The one thing he’s right about is that Iran is different from Iraq — far more powerful and with a real, rather than imagined, nuclear programme. It is also more likely to retaliate to strikes on its nuclear facilities and, after that, to accelerate the quest for the bomb.
To prevent that, Mr Bolton says the US should work with Iran’s opposition to topple the Islamic regime. I mention that having travelled to Iran many times I’ve never met a credible opposition leader who wants to work with the US on overthrowing the regime [bold mine-DL]. “It’s not easy, it’s not like turning on a light switch,” he says. “The US should have been pursuing a regime change policy for decades.”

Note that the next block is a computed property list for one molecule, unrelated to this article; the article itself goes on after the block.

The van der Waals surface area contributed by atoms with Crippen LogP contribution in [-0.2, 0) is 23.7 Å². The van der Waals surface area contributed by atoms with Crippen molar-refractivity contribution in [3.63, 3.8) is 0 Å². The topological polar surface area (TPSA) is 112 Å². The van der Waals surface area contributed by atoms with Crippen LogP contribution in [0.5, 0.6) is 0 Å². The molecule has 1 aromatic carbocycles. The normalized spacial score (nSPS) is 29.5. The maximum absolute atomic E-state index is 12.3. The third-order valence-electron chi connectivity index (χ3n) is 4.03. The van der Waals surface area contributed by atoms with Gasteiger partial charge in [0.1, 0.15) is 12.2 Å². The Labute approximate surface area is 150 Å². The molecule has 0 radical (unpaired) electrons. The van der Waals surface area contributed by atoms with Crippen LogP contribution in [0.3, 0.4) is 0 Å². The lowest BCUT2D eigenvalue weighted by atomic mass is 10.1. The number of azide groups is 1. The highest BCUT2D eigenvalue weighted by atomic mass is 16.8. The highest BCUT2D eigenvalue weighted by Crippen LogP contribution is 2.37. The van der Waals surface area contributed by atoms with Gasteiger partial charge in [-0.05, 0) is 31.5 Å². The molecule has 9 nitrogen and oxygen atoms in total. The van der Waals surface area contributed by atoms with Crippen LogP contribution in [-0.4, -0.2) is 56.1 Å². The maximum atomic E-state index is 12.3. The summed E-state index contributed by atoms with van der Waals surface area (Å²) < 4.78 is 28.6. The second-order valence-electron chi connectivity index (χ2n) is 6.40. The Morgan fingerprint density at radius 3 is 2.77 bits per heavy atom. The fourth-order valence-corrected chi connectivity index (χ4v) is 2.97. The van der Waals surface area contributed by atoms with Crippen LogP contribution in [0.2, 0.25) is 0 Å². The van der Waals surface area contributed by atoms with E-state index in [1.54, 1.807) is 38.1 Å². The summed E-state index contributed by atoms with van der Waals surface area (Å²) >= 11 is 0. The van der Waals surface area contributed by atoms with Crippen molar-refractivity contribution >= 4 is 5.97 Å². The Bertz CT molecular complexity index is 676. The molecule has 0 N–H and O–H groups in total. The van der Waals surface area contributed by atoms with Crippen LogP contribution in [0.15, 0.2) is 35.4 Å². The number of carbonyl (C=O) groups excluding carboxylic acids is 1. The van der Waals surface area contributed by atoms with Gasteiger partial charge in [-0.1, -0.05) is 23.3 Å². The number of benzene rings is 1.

Khalaf is correct that there are no credible opposition leaders in Iran that want to aid the U.S. in overthrowing their government. The idea that there are any Iranians that would welcome a U.S.-backed effort to topple their government has always been fanciful at best. In Bolton’s case, it’s worse than that. When Bolton and many other hawkish former officials and politicians talk about working with “Iran’s opposition,” they are referring primarily to cooperation with the Mujahideen-e Khalq (MEK). This is the totalitarian cult and “former” terrorist group that they have been defending and boosting for many years, and they have gone out of their way to help the group in its effort to rehabilitate its reputation in the West. These boosters pretend that this cultish exile group is a major part of Iran’s opposition, but in reality it has no support in Iran, it is widely hated there, and real opposition leaders want nothing to do with them. It’s too bad that Bolton’s past MEK boosterism didn’t come up in this profile, because it would drive home just how fanatical and unmoored from reality Bolton’s ideas on Iran policy truly are.